What Can I do to Try to Avoid Getting DCI?

Here are some strategies that divers can use to try to minimise the risks of DCI – Decompression Illness. Some are backed by evidence, others are not (yet) but are generally and reasonably believed likely to reduce the risk.

Here are some strategies that divers can use to try to minimise the risks of DCI - Decompression Illness

A recent DAN AP Facebook “Safety Tip” on ascent rates triggered much discussion and warranted further explanation. The Ascent Rates Safety Tip was part of a broader piece concerning: What Can I do to Try to Avoid Getting DCI?

DAN Asia-Pacific Founder, Chairman and Director of Research, John Lippmann, wrote a book “Decompression Illness: A simple guide and practical advice on the recognition, management and prevention of DCI”, that incorporates a wealth of knowledge from his decades of experience and research into DCI.

John has been actively following developments in decompression illness for nearly thirty years, including taking emergency calls for DAN Asia-Pacific 24 hours a day, seven days a week, almost every day for close to 20 years. As a result, he has dealt with many and varied cases of divers with DCI. 

So what can divers do to try to avoid getting DCI?

According to John, this really is the ‘million dollar question’. The reality is that the only way to ensure you don’t get DCI is not to dive or fly! However, fortunately, there are some strategies that divers can use to try to minimise the risks. Some of these strategies are backed by evidence. Others have not been validated but are generally and reasonably believed likely to reduce the risk:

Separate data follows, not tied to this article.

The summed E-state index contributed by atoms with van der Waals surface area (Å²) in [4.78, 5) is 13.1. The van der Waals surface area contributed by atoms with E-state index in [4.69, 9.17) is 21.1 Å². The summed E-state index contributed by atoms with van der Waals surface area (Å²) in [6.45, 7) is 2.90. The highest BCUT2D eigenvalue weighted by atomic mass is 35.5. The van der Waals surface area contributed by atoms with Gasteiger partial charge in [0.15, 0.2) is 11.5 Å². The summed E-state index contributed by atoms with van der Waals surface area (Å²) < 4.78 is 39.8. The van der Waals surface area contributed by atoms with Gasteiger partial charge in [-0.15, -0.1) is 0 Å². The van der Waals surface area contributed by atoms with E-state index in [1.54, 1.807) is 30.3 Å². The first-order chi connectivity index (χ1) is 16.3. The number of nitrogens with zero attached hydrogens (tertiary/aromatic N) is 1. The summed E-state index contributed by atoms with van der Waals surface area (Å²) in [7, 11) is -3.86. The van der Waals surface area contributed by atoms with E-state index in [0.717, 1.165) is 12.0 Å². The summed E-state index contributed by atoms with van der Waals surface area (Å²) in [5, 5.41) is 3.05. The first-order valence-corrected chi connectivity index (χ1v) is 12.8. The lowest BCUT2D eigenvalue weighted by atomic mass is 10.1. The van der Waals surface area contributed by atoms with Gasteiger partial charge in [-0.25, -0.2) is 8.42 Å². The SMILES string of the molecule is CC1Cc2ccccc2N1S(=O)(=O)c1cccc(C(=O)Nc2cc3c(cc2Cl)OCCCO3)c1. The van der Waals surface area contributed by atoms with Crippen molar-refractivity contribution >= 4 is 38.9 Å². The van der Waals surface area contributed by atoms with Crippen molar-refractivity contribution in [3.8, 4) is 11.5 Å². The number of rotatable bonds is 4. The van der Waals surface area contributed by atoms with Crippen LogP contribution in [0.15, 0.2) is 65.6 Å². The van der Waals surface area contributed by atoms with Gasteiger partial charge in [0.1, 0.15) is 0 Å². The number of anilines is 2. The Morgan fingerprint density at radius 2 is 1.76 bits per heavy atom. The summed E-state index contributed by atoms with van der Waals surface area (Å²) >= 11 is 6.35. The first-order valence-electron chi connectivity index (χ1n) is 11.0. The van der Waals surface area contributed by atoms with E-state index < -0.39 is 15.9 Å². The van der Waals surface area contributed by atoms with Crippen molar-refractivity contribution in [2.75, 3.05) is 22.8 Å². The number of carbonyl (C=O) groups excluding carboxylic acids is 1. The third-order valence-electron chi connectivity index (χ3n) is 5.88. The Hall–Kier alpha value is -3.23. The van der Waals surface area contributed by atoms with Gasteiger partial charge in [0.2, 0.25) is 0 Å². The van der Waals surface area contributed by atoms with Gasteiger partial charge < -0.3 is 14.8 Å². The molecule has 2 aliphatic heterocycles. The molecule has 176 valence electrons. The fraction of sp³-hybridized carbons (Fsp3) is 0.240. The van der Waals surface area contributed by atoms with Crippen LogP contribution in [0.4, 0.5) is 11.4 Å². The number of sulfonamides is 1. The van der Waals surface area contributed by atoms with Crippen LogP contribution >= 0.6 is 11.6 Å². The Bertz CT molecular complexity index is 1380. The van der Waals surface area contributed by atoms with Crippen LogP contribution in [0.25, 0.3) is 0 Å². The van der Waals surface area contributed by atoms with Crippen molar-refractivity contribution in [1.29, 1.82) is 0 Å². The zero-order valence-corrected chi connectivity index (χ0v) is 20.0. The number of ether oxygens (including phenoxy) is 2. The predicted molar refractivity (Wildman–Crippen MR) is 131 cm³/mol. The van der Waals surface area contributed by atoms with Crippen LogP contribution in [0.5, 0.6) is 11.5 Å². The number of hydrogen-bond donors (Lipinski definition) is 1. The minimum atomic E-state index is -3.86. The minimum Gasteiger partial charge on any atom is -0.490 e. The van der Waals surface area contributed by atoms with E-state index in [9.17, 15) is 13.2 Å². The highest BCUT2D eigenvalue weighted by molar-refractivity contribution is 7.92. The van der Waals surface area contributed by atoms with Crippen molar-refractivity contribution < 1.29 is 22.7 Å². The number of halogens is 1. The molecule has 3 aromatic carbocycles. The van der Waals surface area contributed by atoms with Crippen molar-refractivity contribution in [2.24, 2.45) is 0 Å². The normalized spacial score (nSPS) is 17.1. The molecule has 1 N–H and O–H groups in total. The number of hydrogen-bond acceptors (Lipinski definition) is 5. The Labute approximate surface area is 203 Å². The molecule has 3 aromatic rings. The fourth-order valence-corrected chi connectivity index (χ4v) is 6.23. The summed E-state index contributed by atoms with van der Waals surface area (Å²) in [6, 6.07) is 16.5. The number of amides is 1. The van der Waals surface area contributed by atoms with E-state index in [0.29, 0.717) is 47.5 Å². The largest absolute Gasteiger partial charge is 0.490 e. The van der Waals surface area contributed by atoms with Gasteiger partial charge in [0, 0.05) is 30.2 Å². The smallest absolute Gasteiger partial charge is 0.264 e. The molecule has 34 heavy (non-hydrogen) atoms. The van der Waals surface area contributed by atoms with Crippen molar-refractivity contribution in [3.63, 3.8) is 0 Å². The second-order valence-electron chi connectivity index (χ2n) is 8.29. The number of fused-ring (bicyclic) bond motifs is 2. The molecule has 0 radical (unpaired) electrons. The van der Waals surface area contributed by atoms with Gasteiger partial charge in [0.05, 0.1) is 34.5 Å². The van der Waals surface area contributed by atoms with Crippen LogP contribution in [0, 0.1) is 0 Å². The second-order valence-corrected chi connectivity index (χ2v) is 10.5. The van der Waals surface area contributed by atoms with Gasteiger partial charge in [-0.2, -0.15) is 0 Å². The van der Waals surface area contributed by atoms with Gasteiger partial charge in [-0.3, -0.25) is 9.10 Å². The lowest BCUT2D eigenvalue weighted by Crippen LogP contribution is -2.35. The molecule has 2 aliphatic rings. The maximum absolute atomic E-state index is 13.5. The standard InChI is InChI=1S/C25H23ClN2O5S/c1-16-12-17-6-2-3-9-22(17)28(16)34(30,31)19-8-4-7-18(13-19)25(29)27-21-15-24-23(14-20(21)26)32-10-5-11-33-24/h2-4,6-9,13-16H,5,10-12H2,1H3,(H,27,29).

Don’t dive if you are not medically or physically fit to do so.

If a diver has, or is coming down with, an illness, their debilitated state may make them more vulnerable to the adverse effects of bubbles. A diver who has a chronic medical condition should ensure that it is safe for them to dive, and it is important to consult a doctor who has training in, and/or a good understanding of, diving medicine.

Ensure you are well-hydrated.

Avoid dives close to the limits of the dive computer or table used.

The reality is that, these days, most divers who are treated for DCI have been diving within the limits of their computer/tables/decompression software.

Ascend slowly and avoid multiple ascents.

Do safety stops.

Many Doppler studies have found fewer bubbles in divers who have done safety stops after certain dives. These stops allow some of the excess nitrogen to be eliminated while the diver is still under pressure and it remains dissolved, making bubble formation less likely after ascent.

Avoid deep or very long dives.

Avoid dives that require mandatory decompression stops.

Plan repetitive dives conservatively and maximise surface intervals.

Use Nitrox where available.

Avoid going to altitude too soon after diving.

These strategies are offered to divers to help reduce their risk of experiencing DCI. We will look at some of these strategies in greater depth over the coming weeks.

Decompression Illness: A simple guide, by John Lippmann, is available for purchase through DAN Asia-Pacific. To inquire about purchasing the Guide, send an email to sales@danap.org , or submit via the webpage above.

DCI_book cover Decompression Illness by John Lippmann

Author: simoncrmallender

I'm a wet and dry videographer and dive travel writer. I also own Diveplanit Travel Pty Ltd - your personal scuba dive travel agent. Check out diveplanit.com

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